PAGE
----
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How to Get Mathematica

Mathematica is currently installed in the following locations:

  • Computer Labs: All general or public-access labs. Many departmental labs have Mathematica installed as well.
  • Computer Clusters: UNC's Mathematica license can be used for grid computing. If you are interested in using Mathematica for parallel computing on a dedicated cluster, or in a distributed grid environment, please let Paul Fish at Wolfram Research know.

Installing Mathematica

Mathematica can also be installed on:

  • Campus Machines: Follow the directions below to download software from Wolfram
  1. Create an Account (new users only):
    1. Go to user.wolfram.com and select "Create Account"
    2. Fill out the form using a @unco.edu email address
    3. Check your email address and select the link to validate your Wolfram ID
  2. Request the download key:
    1. Fill out this form to request Activation Key
    2. Select the "Product Summary page" link to access your license
    3. Select "Get Downloads" and select "Download" next to your platform
    4. Run the installer on your machine and enter the Activation Key at the prompt
  • Student Personally owned machines: Follow the instructions below to download from Wolfram User Portal
  1. Create an account (new users only)
    1. Go to user.wolfram.com and click "Create Account"
    2. Fill out form using a @unco.edu email, and click "Create Wolfram ID"
    3. Check your email and click the link to validate your Wolfram ID
  2. Request the download and key:
    1. Fill out this form to request an Activation Key
    2. Click the "Product Summary page" link to access your license
    3. Click "Get Downloads" and select "Download" next to your platform
    4. Run the installer on your machine, and enter Activation Key at prompt
  • Faculty and staff personally owned Machines:

Fill out this form to request a home-use license from Wolfram.

feedback Are you Interested in installing Mathematica elsewhere? Please let IT or Paul Fish at Wolfram Research know.


The first two tutorials are excellent for new users, and can be assigned to students as homework to learn Mathematica outside of class time.

  • Hands-on Start to Mathematica
    Follow along in Mathematica as you watch this multi-part screencast that teaches you the basics—how to create your first notebook, calculations, visualizations, interactive examples, and more.
  • What's New in Mathematica 10
    Provides examples to help you get started with new functionality in Mathematica 10, including machine learning, computational geometry, geographic computation, and device connectivity.
  • How To Topics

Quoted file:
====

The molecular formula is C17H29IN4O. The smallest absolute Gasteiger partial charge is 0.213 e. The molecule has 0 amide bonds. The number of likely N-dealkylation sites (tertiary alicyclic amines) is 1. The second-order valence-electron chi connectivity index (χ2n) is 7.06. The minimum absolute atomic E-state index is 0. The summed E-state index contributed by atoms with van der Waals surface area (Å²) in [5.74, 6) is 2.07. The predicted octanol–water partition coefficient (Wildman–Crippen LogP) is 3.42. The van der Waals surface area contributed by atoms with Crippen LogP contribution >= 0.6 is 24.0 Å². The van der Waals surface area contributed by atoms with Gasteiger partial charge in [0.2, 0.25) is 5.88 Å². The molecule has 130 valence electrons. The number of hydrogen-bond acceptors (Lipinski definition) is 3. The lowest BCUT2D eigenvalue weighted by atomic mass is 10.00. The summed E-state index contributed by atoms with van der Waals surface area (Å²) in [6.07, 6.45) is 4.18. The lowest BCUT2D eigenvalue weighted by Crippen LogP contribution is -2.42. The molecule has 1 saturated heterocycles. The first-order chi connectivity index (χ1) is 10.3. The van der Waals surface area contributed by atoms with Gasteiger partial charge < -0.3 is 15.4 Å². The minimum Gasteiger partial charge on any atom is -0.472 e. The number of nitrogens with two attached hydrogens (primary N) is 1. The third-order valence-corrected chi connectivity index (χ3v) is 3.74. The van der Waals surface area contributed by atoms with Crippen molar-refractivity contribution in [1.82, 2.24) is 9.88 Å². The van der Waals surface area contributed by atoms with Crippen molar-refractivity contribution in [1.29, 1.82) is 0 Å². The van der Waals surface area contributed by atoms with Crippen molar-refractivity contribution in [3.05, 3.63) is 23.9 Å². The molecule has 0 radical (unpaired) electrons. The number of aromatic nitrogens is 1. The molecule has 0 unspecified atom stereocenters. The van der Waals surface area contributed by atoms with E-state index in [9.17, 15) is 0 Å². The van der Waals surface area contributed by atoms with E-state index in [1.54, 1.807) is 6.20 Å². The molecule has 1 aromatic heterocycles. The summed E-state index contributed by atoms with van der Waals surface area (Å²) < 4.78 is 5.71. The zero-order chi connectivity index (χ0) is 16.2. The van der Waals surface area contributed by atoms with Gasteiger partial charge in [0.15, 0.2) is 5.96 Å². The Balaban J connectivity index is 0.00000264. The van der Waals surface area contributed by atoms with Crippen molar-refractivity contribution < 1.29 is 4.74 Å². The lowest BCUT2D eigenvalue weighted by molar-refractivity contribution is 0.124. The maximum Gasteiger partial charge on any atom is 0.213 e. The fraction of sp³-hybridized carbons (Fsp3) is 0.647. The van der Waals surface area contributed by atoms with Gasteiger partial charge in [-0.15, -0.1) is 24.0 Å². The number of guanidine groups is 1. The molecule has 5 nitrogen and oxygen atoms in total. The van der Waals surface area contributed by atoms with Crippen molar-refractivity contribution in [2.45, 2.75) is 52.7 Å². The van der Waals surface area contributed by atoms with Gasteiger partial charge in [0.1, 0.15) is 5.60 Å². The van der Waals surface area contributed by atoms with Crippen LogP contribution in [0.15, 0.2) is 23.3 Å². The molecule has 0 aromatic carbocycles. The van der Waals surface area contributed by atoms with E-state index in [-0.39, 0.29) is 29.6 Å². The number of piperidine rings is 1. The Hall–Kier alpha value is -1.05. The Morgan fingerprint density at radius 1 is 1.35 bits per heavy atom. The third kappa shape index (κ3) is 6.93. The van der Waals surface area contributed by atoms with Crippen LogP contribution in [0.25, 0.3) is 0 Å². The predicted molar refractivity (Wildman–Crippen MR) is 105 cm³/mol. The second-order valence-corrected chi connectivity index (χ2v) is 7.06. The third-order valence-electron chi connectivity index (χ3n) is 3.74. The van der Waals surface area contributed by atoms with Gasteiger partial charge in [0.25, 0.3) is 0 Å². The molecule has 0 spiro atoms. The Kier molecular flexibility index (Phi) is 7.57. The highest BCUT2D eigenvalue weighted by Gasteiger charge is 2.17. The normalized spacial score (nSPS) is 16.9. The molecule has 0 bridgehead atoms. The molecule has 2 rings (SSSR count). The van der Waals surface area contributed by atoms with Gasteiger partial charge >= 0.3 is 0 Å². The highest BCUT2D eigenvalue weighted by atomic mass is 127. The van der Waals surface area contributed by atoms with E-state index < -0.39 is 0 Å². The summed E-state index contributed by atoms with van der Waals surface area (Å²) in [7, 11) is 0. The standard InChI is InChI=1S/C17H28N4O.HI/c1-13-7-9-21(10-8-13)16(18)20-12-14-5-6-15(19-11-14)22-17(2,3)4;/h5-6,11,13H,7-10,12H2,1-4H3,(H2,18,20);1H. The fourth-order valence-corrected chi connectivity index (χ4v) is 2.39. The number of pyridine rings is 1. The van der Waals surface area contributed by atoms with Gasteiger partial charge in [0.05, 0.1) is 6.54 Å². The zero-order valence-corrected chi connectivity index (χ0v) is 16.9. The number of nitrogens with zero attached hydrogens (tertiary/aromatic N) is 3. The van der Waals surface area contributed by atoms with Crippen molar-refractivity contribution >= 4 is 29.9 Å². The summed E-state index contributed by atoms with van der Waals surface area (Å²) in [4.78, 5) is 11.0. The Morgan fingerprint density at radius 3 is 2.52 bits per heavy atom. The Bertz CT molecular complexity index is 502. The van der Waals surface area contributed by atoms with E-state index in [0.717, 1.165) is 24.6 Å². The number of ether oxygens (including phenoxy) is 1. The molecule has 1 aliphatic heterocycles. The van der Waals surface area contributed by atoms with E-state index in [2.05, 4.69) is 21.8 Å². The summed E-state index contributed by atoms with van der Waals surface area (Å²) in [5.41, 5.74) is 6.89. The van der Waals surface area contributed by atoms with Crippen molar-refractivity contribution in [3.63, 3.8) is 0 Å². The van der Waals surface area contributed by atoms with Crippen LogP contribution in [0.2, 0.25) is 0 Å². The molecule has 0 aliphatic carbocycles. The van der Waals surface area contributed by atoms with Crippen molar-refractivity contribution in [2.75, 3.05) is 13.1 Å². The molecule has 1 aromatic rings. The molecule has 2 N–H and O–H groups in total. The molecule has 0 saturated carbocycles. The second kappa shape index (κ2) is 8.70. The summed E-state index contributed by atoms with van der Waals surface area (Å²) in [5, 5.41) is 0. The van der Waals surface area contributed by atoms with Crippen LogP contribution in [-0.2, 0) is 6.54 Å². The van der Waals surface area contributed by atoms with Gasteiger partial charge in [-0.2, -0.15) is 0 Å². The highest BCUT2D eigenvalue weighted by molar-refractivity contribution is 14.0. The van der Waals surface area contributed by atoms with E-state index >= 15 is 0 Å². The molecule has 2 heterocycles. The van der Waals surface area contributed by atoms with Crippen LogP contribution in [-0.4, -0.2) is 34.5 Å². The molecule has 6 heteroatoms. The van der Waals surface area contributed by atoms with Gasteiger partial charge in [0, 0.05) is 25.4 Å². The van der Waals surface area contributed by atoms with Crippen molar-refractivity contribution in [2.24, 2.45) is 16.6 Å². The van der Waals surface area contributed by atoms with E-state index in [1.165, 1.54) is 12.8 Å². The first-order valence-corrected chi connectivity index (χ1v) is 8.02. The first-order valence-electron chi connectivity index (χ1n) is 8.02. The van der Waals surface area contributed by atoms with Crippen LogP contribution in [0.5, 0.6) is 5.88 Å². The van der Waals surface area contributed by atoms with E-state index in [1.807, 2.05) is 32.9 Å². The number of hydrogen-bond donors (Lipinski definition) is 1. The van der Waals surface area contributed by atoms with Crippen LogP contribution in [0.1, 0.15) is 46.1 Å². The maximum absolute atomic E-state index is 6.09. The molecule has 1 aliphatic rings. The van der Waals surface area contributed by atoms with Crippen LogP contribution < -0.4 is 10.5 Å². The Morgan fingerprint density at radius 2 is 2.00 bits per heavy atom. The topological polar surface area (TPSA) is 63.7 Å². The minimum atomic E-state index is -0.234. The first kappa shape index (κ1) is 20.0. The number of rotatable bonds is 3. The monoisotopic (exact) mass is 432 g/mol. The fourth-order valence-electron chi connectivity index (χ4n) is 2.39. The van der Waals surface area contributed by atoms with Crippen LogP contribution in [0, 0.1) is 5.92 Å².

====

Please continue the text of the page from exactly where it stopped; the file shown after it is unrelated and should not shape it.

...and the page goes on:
Access step-by-step instructions ranging from how to create animations to basic syntax information.
  • Learning Center
    Search Wolfram's large collection of materials for example calculations or tutorials in your field of interest.

Teaching with Mathematica

Mathematica offers an interactive classroom experience that helps students explore and grasp concepts, plus gives faculty the tools they need to easily create supporting course materials, assignments, and presentations.

Resources for educators

  • Mathematica for Teaching and Education—Free video course Learn how to make your classroom dynamic with interactive models, explore computation and visualization capabilities in Mathematica that make it useful for teaching practically any subject at any level, and get best-practice suggestions for course integration.
  • How To Create a Lecture Slideshow—Video tutorial Learn how to create a slideshow for class that shows a mixture of graphics, calculations, and nicely formatted text, with live calculations or animations.
  • Wolfram Demonstrations Project Download pre-built, open-code examples from a daily-growing collection of interactive visualizations, spanning a remarkable range of topics.
  • Wolfram Training Education Courses Access on-demand and live courses on Mathematica<, SystemModeler, and other Wolfram technologies.

Research with Mathematica

Rather than requiring different toolkits for different jobs, Mathematica integrates the world's largest collection of algorithms, high-performance computing capabilities, and a powerful visualization engine in one coherent system, making it ideal for academic research in just about any discipline.

Resources for Researchers

  • Mathematica for University Research—Free video course
    Explore Mathmatica's high-level and multi-paradigm programming language support for parallel computing and GPU architectures, built-in functionality for specialized application areas, and multiple publishing and deployment options for sharing your work.
  • Utilizing HPC and Grid Computing—Free video course
    Learn how to create programs that take advantage of multicore machines or available clusters.
  • Field-Specific Applications
    Learn what areas of Mathematica are useful for specific fields.